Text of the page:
Get your dogs ready to socialise

With England entering the second phase of Stage 1 of the roadmap out of lockdown, Dogs Trust is issuing advice to dog owners as gatherings of up to six people are allowed from this week.

Rachel Casey, Director of Canine Behaviour and Research, said: “After months of restrictions, getting back outside with our friends and family is something we’ve all longed for, and adjusting to normality should come easily to most of us, especially as we knew it was coming.

But our dogs may be confused by the sudden change to their routines, as life as they knew it has been at home, with their families with very little contact with other people and other dogs.

So, it’s important we prepare our dogs for lockdown easing, and teach them vital skills that they can apply in any situation.”

Meeting new people Meeting people for the first time in a while is going to be exciting for your dog. But all this excitement can lead to jumping up – which is not very polite.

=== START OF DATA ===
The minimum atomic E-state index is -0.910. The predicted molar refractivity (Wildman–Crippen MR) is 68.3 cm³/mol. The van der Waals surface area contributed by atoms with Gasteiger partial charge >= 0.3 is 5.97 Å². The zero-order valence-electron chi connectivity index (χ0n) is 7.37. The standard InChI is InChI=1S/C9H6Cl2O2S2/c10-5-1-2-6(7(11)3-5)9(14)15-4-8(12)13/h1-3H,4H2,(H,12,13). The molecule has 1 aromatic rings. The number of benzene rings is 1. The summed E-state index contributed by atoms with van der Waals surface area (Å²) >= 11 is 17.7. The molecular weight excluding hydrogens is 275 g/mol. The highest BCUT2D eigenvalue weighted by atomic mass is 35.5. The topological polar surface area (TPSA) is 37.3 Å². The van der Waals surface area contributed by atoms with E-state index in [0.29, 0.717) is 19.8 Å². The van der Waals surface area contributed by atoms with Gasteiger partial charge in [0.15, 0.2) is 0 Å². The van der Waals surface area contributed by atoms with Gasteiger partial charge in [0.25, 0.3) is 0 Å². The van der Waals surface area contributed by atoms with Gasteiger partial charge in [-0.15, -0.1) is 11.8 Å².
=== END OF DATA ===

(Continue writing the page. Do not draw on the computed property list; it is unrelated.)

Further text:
Don’t worry if your dog is a big ‘jumper upper’ because it’s not too late to teach them to keep all four paws on the ground.

Your dog will need to learn that keeping all four paws on the floor brings them attention and praise, and that jumping up just doesn’t gain them anything at all.

Make sure you reward your dog with food, play, praise or attention Perfect picnic etiquette Eating alfresco can be tricky when our pooches forget their manners.

But with a few training tricks and following our advice your dog will be picnic ready in no time.

Keep them on the lead or consider buying a very long training lead, a harness and a stake so you can tether your dog and allow them to roam.

Teach them how to settle in advance. Provide an activity to keep them occupied when you are eating. You could give them a snuffle mat sprinkled with tasty treats or a long lasting chew.

Dogs can be wonderfully social and other picnickers may want to say hello so it’s always helpful to teach your dog to do this politely.

Online training videos can be found at www.dogstrust.org.uk/changethetale/advice

 


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